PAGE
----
Water is needed in all stages of the production of whisky. It is mixed with the barley to promote germination, it is added to ground barley grist to create a mash and it is required for diluting most whisky before maturation and once again before bottling. Barley, water and yeast are the exclusive ingredients required in the production of single malt Scotch.

The delicate blend of whisky gives it a perfect flavor to enjoy at its best. Whisky falls under the broad category of alcoholic beverages. Malting and mashing at the first stage is required to make whisky and then the fermented mashes is distilled and are kept in wooden casks to preserve its actual tang. Some of the main kinds of whisky are:

Irish whisky:

Irish whiskies are distilled three times and should be kept in casket for at least 3 years. The common types of whiskies in Ireland are single malt, single grain, pure pot still and blended whisky.

Japanese whisky:

Japanese whiskies have also originated from the scotch tradition. These whiskies are made in scotch style but not produced in Scotland.

Canadian whisky:

Canadian whiskies are generally multi-grained whiskies, which are much smoother and lighter than any other whisky style. These types of whiskies are termed as “rye whisky” in Canada.

American whisky:

There are two different types American whisky mainly, straight and blend. These whiskies are kept in the oak casks for at least 2 years. The most common types of American whiskies are bourbon, Rye and com. Bourbon has 51% of maize content

maize in it.

Indian whiskies:

Indian whiskies are the only whisky that is distilled from fermented molasses. But other than Indian sub-continent it will be considered as rum. India has begun to distill whisky from malts and grains.

Whisky circle was created by a small group of whisky aficionados. It started out as a Whisky club where lovers of single malts got together and made small talk over a malt. For further information about whisky please visit

Sparkling wine is called sparkling because of those sweet, delightful little effervescence bubbles which are created by trapping carbon dioxide. Sparkling wine is usually the preferred one for special occasions and celebrations. This is probably attributed to the fact that those tiny little bubbles appear to be having their own fun dancing merrily around in your fluted glass. It is difficult to describe the flavor and texture to someone who has never had the pleasure of tasting and feeling it as it is a complete and delightful amazing mystery to most.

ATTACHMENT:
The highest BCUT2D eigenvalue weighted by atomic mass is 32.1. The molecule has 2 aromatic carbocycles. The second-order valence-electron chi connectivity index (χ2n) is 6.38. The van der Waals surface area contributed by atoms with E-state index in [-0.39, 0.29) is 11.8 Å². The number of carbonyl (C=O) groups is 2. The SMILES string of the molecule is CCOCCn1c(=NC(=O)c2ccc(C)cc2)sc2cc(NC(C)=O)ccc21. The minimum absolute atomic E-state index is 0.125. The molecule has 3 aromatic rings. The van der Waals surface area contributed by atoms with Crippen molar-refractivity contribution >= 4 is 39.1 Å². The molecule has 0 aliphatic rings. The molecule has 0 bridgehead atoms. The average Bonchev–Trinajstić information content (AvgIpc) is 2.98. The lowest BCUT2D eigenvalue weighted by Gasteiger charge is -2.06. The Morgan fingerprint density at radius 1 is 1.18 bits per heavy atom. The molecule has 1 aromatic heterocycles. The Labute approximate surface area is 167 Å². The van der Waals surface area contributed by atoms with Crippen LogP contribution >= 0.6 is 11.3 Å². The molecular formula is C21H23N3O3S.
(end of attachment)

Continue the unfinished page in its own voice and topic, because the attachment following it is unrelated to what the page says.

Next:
When you first open a bottle, the carbon dioxide aroma instantly fills the air is an experience that you have to both smell and see to believe. Sparkling wine is a true feast for all of your senses, and can instantly make any occasion a special celebration. Drinking it is pleasurable which brings several different nutty flavors to your taste buds. Similar to the beauty and elegance of the finest diamonds, it emits a truly splendid aura and romance that makes it immediately distinguishable.

Champagne is indeed a sparkling wine made from the highest quality of grapes, using the highest quality of processing method created hundreds of years ago. Sparkling wines that are labeled champagne can only come from Champagne a small region in northern France. There is a definite and distinct difference between many sparkling wines and champagne because of both the quality and the processing method used to make champagne is extremely complicated. Today there are many wonderful and nice tasting sparkling wines made by several different reputable wineries from quality grapes using the traditional, champagne-like method.

However, there are some also a wide variety of sparkling wines that are made from poor quality grapes and fermented though quick, bulk processing methods and distributed around the world for quick profits. They tend to be sweeter with additional sugars added in to offset the poor quality in grapes and processing. They are pretty easy to spot as they usually are sold at a much lesser price. They do not reflect the original quality because they are not made using the classic champagne-making process. Some people have commented that champagne gives them headaches; but this could be caused by drinking a cheap bottle of sparkling wine that has been made with poor processing standards.